Leonardo da Vinci was quoted as saying, "Simplicity is the ultimate sophistication." While such a generalization may not be true in all cases, it's a piece of advice that more investors should take to heart. As increasingly complex financial instruments and investments with complicated strategies are brought to the market, it can be easy to lose sight of the bigger picture. To counter that effect, one legendary investing guru is urging investors to think simple when it comes to their portfolio.
Back to basics
In a recent article for Kiplinger's Personal Finance, Greenwich Capital founder Charles Ellis recommended that investors put all of their retirement nest eggs into just two mutual funds -- Vanguard Total World Stock Fund (VTWSX) and Vanguard Total Bond Market Index (VBMFX). He feels that these two funds will offer broad diversification by nation, market, economy, and currency and should provide investors with all the basic asset class diversification they need.
Ellis also advises that investors of all ages tilt their portfolio heavily towards equities, expressing concern that retirees could run out of money if they don't supercharge their portfolio with the kind of long-term growth fuel that only stocks offer. He recommends that investors under the age of 40 allocate 100% of their money to stocks, while even someone in the 70- to 80-year old age range should aim for a 50%-50% split between stocks and bonds.
Keep it simple, stupid
So is Ellis crazy? While I think his equity allocations are a bit aggressive for older investors, he's absolutely right that even retirees still need a hefty dose of stocks for long-run growth. My concern is that many older investors can't stomach the downside that can come with a meaningful stock allocation, so a slightly more moderated equity exposure may be appropriate for some as they reach their golden years.
Moreover, while investing your whole portfolio in just two funds may seem a little bit unorthodox, Ellis has a valid point. Many investors are so eager to own newfangled offerings like leveraged exchange-traded funds or absolute return funds that they ignore solid, low-cost and well-diversified index funds and actively-managed funds. Most investors also own more funds that they actually need, which can lead to overlap as multiple funds own the same stock, or to one manager buying as one is selling. I think he's on the right track here -- as long as you're picking good, diversified funds, owning fewer is better than more.
But I do think the two-fund portfolio is making things just a little too simple for their own good. I won't argue that Vanguard Total World Stock isn't a great choice. It's got a low 0.50% price tag and offers exposure to big-name domestic stocks like ExxonMobil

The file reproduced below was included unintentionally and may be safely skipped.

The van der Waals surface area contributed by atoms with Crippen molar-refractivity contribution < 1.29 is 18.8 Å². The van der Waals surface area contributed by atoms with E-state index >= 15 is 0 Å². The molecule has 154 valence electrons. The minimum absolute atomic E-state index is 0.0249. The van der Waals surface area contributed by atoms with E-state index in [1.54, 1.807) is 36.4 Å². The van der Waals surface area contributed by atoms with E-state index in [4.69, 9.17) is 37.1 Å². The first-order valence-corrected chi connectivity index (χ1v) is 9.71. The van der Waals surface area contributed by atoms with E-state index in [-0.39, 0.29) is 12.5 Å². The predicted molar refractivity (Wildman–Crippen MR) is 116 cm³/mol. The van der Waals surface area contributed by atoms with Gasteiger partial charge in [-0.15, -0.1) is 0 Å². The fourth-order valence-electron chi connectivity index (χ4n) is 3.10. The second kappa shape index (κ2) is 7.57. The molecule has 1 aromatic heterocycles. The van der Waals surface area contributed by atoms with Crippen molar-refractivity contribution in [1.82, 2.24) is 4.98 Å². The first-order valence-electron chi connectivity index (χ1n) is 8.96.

However, one area in which this fund comes up short is in small-cap coverage -- according to Morningstar, less than 1% of assets are allocated to small-fry companies, not uncommon for a market-cap weighted fund. For long-term investors, that means they could be missing out on some of the greatest growth opportunities around!
The fund also dedicates less than 10% of fund assets to emerging markets. While that's a decent shot, more aggressive investors may want a bit more exposure to more fully to capture the gains of the fastest growing areas around the globe.
Filling the holes
To fill in some of these gaps, investors of all stripes should at the very least add a dedicated small-cap fund. If you want to stick to low-cost index funds, consider the Vanguard Small-Cap Growth Index (VISGX). This fund invests in smaller, fast-growing stocks like Palm
But most investors will want to move beyond this kind of ultra-simple fund portfolio, and that's fine. There are a number of solid, well-managed active mutual funds out there that would be an excellent complement to these core, indexed holdings.
Just remember Ellis's advice to keep things simple. Don't have more than one or two funds for each role in your portfolio (large growth, international developed). Stick to good, old-fashioned stock and bond funds and leave the triple-leveraged inverse funds for someone else. There's not a lot of investment advice that almost all investors across the board can apply, but the idea of keeping your portfolio simple and clean is one such gem that deserves more attention than it typically gets.
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Amanda Kish is the Fool's resident fund advisor for the Rule Your Retirement investment newsletter. At the time of publication, she did not own any of the funds or companies mentioned herein. Total is a Motley Fool Income Investor recommendation. Motley Fool Options has recommended a diagonal call position on Microsoft, which is a Motley Fool Inside Value selection. The Fool owns shares of GlaxoSmithKline and Vanguard Emerging Markets Stock. The Fool has a disclosure policy.